America is well provided with rabbits and hares. A score or more of species are now recognized, and two very well-known types are the cottontail of the woods and the jack-rabbit of the plains.
The cottontail is much like an English rabbit, but it is a little smaller, has shorter ears, and the whole under part of the tail is glorified into a fluffy, snowy powder-puff. It leads the life of a hare, not making burrows, but entering burrows at times under the stress of danger. The track of a New England cottontail is given in Illustration 4.
As the cottontail bounds, the hind feet track ahead of the front feet, and the faster he goes the faster ahead his hind feet get. This is true of all quadrupeds that bound, but is more obvious in the rabbits, because the fore and hind feet differ so much in size.
The jack-rabbit of Kansas is the best known of the long-eared jacks. His trail, compared with that of the cottontail, would be as in Illustrations 5 and 6.
The greater size of the marks and the double length of the bounds are the obvious but not important differences, because a young jack would come down to the cottontail standard. The two reliable differences I found are:
First, the jack's feet are rarely paired when he is bounding at full speed, while the cottontail pairs his hind feet but not his front ones. (Animals which climb usually pair their front feet in running, just as tree-birds hop when on the ground).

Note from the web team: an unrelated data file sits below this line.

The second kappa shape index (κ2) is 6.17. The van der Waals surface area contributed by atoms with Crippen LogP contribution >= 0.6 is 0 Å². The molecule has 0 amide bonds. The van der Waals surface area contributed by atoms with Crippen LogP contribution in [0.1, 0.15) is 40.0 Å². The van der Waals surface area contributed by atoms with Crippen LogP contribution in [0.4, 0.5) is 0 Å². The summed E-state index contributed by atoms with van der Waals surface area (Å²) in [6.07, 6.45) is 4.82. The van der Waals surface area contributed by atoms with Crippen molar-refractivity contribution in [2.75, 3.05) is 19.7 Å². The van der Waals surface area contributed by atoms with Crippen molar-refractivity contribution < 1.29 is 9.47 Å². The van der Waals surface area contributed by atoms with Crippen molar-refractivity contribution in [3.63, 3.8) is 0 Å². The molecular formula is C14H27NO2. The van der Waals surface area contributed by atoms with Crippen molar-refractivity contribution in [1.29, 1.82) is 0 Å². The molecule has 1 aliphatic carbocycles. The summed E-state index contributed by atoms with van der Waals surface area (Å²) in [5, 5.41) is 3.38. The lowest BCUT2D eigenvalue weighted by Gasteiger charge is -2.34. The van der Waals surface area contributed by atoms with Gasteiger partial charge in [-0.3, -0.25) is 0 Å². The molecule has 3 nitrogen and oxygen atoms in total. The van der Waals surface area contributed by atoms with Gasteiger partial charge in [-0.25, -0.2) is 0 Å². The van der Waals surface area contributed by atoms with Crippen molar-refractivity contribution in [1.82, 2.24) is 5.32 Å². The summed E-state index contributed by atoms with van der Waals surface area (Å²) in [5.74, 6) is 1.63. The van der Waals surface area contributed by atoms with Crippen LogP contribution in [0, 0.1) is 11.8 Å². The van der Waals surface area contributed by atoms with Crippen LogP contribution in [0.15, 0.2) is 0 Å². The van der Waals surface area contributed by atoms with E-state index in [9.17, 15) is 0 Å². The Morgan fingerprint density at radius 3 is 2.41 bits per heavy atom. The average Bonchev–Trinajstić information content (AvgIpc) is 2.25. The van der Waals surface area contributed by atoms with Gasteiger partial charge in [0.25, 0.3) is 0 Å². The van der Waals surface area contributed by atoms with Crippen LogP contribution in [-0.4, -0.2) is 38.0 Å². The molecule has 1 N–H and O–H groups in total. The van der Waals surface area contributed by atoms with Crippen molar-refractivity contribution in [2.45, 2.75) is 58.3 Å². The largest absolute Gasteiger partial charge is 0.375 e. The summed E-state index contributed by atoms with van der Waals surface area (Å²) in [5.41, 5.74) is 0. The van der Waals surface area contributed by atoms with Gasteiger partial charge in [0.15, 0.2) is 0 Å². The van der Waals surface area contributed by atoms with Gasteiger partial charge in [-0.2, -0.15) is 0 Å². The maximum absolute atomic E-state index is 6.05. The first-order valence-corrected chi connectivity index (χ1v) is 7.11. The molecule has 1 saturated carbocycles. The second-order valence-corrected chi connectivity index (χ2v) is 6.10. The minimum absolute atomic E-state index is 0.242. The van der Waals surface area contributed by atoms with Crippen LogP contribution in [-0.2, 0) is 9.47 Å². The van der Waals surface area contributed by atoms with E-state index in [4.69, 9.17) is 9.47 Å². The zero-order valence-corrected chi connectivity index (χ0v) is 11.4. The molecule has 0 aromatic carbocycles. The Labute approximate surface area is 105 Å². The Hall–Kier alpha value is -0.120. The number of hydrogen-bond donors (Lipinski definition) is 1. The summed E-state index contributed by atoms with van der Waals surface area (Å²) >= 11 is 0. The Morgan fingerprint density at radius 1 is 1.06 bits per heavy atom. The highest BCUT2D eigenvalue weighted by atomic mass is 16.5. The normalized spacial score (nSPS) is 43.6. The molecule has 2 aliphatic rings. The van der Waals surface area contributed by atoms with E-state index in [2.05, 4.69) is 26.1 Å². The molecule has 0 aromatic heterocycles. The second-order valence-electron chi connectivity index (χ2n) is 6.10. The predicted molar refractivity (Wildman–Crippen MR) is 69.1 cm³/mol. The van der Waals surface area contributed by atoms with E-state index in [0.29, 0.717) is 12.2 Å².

Second, the stroke that is shown (x in Illustration 5) is diagnostic of the southern jack-rabbit; it is the mark made by the long hanging tail.
Each of the four types of hare common in the temperate parts of America has its own style of tail and fashion of wearing it:
The northern or white-tailed jack carries his snowy-white tail out straight behind, so its general pure-white is visible;
The southern or black-tailed jack has his tail jet-black on the upper part, and he carries it straight down;
The varying hare has an inconsequent, upturned tuft, like a tear in his brown pantaloons, showing the white undergarment;
The cottontail has his latter end brown above, but he keeps it curled up tight on his back, so as to show nothing but the gleaming white puff of cotton on a helpful background of rich brown. The cottontail's tail never touches the ground except when he sits down on it.
The most variable features of any animal are always its most specialized features. The jack-rabbit's tail-piece is much subject to variation, and the length and depth of the little intertrack-ial dash that it makes in the snow is a better guide to the individual that made it than would be the tracks of all four feet together.